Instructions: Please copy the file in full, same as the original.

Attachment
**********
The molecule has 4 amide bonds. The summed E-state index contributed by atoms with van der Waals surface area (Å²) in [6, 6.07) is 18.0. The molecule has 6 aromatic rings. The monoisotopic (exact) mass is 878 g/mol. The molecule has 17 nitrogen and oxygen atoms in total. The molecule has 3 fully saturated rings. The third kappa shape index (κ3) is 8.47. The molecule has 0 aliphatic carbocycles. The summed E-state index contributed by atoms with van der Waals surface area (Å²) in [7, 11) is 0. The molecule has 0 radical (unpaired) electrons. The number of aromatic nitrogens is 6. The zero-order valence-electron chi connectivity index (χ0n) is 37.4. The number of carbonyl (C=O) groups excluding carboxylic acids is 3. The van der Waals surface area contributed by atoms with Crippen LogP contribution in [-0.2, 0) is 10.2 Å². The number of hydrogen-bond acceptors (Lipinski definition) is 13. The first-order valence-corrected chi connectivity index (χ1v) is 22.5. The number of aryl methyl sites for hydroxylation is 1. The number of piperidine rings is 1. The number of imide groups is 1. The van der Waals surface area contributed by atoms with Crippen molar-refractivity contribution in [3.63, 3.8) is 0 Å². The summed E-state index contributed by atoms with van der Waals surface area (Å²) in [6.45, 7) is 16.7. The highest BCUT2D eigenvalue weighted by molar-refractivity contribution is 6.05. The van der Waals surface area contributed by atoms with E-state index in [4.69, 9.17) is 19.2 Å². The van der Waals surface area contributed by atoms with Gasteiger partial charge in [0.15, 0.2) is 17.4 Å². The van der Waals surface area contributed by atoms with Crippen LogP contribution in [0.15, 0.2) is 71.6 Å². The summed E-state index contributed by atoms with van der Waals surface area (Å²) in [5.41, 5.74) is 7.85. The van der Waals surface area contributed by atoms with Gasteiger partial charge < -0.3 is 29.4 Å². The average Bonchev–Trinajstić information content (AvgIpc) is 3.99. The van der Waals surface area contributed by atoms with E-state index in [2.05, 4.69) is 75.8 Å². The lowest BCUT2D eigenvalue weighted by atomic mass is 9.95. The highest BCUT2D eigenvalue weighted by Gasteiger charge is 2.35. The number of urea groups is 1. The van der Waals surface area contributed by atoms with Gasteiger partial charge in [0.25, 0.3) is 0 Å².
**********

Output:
The molecule has 4 amide bonds. The summed E-state index contributed by atoms with van der Waals surface area (Å²) in [6, 6.07) is 18.0. The molecule has 6 aromatic rings. The monoisotopic (exact) mass is 878 g/mol. The molecule has 17 nitrogen and oxygen atoms in total. The molecule has 3 fully saturated rings. The third kappa shape index (κ3) is 8.47. The molecule has 0 aliphatic carbocycles. The summed E-state index contributed by atoms with van der Waals surface area (Å²) in [7, 11) is 0. The molecule has 0 radical (unpaired) electrons. The number of aromatic nitrogens is 6. The zero-order valence-electron chi connectivity index (χ0n) is 37.4. The number of carbonyl (C=O) groups excluding carboxylic acids is 3. The van der Waals surface area contributed by atoms with Crippen LogP contribution in [-0.2, 0) is 10.2 Å². The number of hydrogen-bond acceptors (Lipinski definition) is 13. The first-order valence-corrected chi connectivity index (χ1v) is 22.5. The number of aryl methyl sites for hydroxylation is 1. The number of piperidine rings is 1. The number of imide groups is 1. The van der Waals surface area contributed by atoms with Crippen molar-refractivity contribution in [3.63, 3.8) is 0 Å². The summed E-state index contributed by atoms with van der Waals surface area (Å²) in [6.45, 7) is 16.7. The highest BCUT2D eigenvalue weighted by molar-refractivity contribution is 6.05. The van der Waals surface area contributed by atoms with E-state index in [4.69, 9.17) is 19.2 Å². The van der Waals surface area contributed by atoms with Gasteiger partial charge in [0.15, 0.2) is 17.4 Å². The van der Waals surface area contributed by atoms with Crippen LogP contribution in [0.15, 0.2) is 71.6 Å². The summed E-state index contributed by atoms with van der Waals surface area (Å²) in [5.41, 5.74) is 7.85. The van der Waals surface area contributed by atoms with Gasteiger partial charge < -0.3 is 29.4 Å². The average Bonchev–Trinajstić information content (AvgIpc) is 3.99. The van der Waals surface area contributed by atoms with E-state index in [2.05, 4.69) is 75.8 Å². The lowest BCUT2D eigenvalue weighted by atomic mass is 9.95. The highest BCUT2D eigenvalue weighted by Gasteiger charge is 2.35. The number of urea groups is 1. The van der Waals surface area contributed by atoms with Gasteiger partial charge in [0.25, 0.3) is 0 Å².